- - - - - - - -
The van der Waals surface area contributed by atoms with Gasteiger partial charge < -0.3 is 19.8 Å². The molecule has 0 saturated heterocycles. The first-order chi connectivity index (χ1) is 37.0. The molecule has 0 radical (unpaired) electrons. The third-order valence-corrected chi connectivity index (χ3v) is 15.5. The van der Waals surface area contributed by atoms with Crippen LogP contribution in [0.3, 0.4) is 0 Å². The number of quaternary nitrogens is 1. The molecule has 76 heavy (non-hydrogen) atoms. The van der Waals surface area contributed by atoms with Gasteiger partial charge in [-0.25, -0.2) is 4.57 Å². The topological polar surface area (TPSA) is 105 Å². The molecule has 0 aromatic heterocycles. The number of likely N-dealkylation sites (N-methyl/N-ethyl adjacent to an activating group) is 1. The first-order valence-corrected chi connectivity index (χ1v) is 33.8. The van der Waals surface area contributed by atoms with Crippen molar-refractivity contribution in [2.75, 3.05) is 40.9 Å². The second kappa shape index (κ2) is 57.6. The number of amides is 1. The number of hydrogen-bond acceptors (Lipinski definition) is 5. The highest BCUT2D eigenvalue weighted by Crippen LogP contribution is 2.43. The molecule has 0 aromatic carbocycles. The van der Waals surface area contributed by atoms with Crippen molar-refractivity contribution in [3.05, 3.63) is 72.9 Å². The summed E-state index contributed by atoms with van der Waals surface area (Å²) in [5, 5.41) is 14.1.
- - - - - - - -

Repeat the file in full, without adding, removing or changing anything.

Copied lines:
The van der Waals surface area contributed by atoms with Gasteiger partial charge < -0.3 is 19.8 Å². The molecule has 0 saturated heterocycles. The first-order chi connectivity index (χ1) is 37.0. The molecule has 0 radical (unpaired) electrons. The third-order valence-corrected chi connectivity index (χ3v) is 15.5. The van der Waals surface area contributed by atoms with Crippen LogP contribution in [0.3, 0.4) is 0 Å². The number of quaternary nitrogens is 1. The molecule has 76 heavy (non-hydrogen) atoms. The van der Waals surface area contributed by atoms with Gasteiger partial charge in [-0.25, -0.2) is 4.57 Å². The topological polar surface area (TPSA) is 105 Å². The molecule has 0 aromatic heterocycles. The number of likely N-dealkylation sites (N-methyl/N-ethyl adjacent to an activating group) is 1. The first-order valence-corrected chi connectivity index (χ1v) is 33.8. The van der Waals surface area contributed by atoms with Crippen molar-refractivity contribution in [2.75, 3.05) is 40.9 Å². The second kappa shape index (κ2) is 57.6. The number of amides is 1. The number of hydrogen-bond acceptors (Lipinski definition) is 5. The highest BCUT2D eigenvalue weighted by Crippen LogP contribution is 2.43. The molecule has 0 aromatic carbocycles. The van der Waals surface area contributed by atoms with Crippen molar-refractivity contribution in [3.05, 3.63) is 72.9 Å². The summed E-state index contributed by atoms with van der Waals surface area (Å²) in [5, 5.41) is 14.1.